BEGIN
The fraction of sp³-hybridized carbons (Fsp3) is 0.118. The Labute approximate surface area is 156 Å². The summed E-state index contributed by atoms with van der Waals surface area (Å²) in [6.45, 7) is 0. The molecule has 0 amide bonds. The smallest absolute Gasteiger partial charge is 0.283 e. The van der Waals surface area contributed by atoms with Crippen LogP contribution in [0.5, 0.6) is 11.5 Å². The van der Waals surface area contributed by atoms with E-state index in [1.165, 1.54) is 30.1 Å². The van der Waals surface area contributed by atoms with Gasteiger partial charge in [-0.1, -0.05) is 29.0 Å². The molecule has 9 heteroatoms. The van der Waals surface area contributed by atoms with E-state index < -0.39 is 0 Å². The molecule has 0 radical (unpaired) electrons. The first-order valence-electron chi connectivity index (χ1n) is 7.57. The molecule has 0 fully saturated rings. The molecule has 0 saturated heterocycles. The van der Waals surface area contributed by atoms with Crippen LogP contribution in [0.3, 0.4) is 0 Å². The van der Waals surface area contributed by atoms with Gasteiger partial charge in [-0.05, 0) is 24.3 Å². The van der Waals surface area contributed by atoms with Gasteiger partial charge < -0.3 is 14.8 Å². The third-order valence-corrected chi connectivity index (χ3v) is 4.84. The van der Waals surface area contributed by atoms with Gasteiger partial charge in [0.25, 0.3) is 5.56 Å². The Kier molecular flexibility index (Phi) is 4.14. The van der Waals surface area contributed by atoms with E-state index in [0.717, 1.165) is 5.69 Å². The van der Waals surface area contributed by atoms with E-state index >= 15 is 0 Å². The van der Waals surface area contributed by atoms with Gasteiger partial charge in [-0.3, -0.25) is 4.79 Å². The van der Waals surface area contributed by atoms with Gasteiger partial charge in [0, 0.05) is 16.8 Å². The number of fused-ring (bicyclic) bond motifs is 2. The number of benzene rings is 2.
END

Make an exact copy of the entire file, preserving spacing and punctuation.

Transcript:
The fraction of sp³-hybridized carbons (Fsp3) is 0.118. The Labute approximate surface area is 156 Å². The summed E-state index contributed by atoms with van der Waals surface area (Å²) in [6.45, 7) is 0. The molecule has 0 amide bonds. The smallest absolute Gasteiger partial charge is 0.283 e. The van der Waals surface area contributed by atoms with Crippen LogP contribution in [0.5, 0.6) is 11.5 Å². The van der Waals surface area contributed by atoms with E-state index in [1.165, 1.54) is 30.1 Å². The van der Waals surface area contributed by atoms with Gasteiger partial charge in [-0.1, -0.05) is 29.0 Å². The molecule has 9 heteroatoms. The van der Waals surface area contributed by atoms with E-state index < -0.39 is 0 Å². The molecule has 0 radical (unpaired) electrons. The first-order valence-electron chi connectivity index (χ1n) is 7.57. The molecule has 0 fully saturated rings. The molecule has 0 saturated heterocycles. The van der Waals surface area contributed by atoms with Crippen LogP contribution in [0.3, 0.4) is 0 Å². The van der Waals surface area contributed by atoms with Gasteiger partial charge in [-0.05, 0) is 24.3 Å². The van der Waals surface area contributed by atoms with Gasteiger partial charge < -0.3 is 14.8 Å². The third-order valence-corrected chi connectivity index (χ3v) is 4.84. The van der Waals surface area contributed by atoms with Gasteiger partial charge in [0.25, 0.3) is 5.56 Å². The Kier molecular flexibility index (Phi) is 4.14. The van der Waals surface area contributed by atoms with E-state index in [0.717, 1.165) is 5.69 Å². The van der Waals surface area contributed by atoms with E-state index >= 15 is 0 Å². The van der Waals surface area contributed by atoms with Gasteiger partial charge in [-0.3, -0.25) is 4.79 Å². The van der Waals surface area contributed by atoms with Gasteiger partial charge in [0, 0.05) is 16.8 Å². The number of fused-ring (bicyclic) bond motifs is 2. The number of benzene rings is 2.